Sunday, April 23, 2017

In Memoriam

My stepfather-in-law passed away two years ago.  How time gets away from us.  His loss still stings, all the more as my wife and I live with his widow in their home of twenty-five years.  Every room, corner, even the eaves are a reminder of him.  I often expect to hear his voice at any moment.  It's impossible not to wonder how he, a highly articulate purveyor of the zeitgeist, would've reacted to the current political circus.

In April 2015, a beautifully performed ceremony was conducted at David's church of many years, Mary Immaculate.  Unfortunately, there was a miscommunication that prevented the Navy, in which David had served, from participating at that time.  Since then, my mother-in-law has been attempting to correct this, to put together a follow up, which finally occurred this past Easter weekend.  Three individuals, clad in naval whites, met at a park near Juno Beach Pier with David's remaining family (widow, sons, grandchildren, et al.) to perform a brief, yet moving tribute.

Two of the sailors performed the ritual of folding the American flag in thirteen steps, the meaning of which you can read about here

The third sailor played "Taps" on a muted ceremonial bugle.
The flag was presented to my MIL.  A stranger wandered over and asked me what was happening.  He was a veteran himself and quite appreciative of this tiny service.  He approached the sailors to thank them.  A few minutes later, we adjourned for the final act - dispersing some of David's ashes at sea per his wishes.  His widow had divided them up into twelve blue bags.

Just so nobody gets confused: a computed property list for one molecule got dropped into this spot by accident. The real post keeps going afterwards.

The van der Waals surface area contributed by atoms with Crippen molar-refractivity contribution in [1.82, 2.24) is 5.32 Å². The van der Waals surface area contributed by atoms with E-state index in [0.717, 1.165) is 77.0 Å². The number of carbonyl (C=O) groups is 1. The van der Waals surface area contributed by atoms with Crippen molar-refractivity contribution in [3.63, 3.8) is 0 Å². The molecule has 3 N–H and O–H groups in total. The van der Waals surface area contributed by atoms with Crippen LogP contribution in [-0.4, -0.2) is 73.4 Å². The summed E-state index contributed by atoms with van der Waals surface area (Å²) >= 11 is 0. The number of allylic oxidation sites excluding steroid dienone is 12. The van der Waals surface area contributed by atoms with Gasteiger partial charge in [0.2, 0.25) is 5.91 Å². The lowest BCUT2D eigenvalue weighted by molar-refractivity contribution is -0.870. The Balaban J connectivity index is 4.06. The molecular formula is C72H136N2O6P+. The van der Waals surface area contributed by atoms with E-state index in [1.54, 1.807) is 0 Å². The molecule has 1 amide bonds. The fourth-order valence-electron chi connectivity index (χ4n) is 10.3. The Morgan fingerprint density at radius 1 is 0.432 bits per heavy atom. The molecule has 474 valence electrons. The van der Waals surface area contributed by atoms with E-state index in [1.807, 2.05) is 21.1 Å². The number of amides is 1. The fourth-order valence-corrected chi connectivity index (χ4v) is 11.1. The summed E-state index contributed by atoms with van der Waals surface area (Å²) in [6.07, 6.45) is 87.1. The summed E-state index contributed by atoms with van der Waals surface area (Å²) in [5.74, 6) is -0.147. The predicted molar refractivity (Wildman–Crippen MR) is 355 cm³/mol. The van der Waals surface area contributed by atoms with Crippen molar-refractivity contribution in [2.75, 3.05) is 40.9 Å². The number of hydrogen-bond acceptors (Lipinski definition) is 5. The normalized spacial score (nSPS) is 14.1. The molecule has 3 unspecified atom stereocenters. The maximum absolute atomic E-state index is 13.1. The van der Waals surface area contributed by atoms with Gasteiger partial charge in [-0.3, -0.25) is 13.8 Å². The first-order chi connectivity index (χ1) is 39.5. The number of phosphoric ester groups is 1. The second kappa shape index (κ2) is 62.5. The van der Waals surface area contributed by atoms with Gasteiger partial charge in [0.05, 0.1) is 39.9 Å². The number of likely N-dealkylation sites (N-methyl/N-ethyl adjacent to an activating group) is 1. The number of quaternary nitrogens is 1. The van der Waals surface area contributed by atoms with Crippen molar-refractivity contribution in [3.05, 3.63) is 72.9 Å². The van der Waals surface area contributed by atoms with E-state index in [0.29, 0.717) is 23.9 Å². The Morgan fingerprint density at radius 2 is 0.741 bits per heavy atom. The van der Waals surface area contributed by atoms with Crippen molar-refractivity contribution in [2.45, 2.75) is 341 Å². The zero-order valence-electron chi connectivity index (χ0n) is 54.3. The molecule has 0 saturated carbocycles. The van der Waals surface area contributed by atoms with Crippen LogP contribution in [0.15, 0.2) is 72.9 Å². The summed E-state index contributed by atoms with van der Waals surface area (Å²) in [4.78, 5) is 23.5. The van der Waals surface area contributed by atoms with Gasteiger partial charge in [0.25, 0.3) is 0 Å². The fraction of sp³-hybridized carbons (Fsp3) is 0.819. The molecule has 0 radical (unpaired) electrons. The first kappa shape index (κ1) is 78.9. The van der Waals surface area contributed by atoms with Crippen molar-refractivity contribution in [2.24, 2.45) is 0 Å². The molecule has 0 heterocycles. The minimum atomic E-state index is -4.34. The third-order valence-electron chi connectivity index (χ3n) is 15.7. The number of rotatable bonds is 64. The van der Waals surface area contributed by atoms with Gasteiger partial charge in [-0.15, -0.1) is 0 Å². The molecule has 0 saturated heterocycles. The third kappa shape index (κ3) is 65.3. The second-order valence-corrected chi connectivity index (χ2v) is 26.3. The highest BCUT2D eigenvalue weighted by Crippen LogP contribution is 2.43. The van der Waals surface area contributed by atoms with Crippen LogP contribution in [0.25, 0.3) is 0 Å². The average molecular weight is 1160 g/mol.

The remains had been in a large plastic bag housed within an urn.  His widow had kept it in the family room all this time. Comforting, in a way.  As she measured the remains, she noted their quality - not entirely fine but somewhat course, with pieces of bone.  I was fascinated by this, but it was also so very sad and grim.  This was our loved one, that dear man who provided so much love and wisdom in his seventy years.  It was only his earthly body, true, but even those with eternal hopes and assurances can't help but feel the poignancy of it all.

The plan was send him off at the beach, to wander into the surf and give the departed his eternal rest, but the winds were awfully high that morning.   The sons suggested we instead go to Sawfish Bay Park, a few miles away.  We stood on a small fishing pier and released our friend along the Jupiter Waterway.  Everyone, including David's young grandchildren, were quiet and reverent.  I had never participated in such an act before.  It was both solemn and jubilant.

A second ceremony, one which I could not attend, was performed a few days later at a military cemetery west of town.  The remainder of David Roy's ashes were placed in a wooden box constructed by one of his sons (both are carpenters) and placed in a three foot deep plot.  It was now complete.

See you later, fine sir. 



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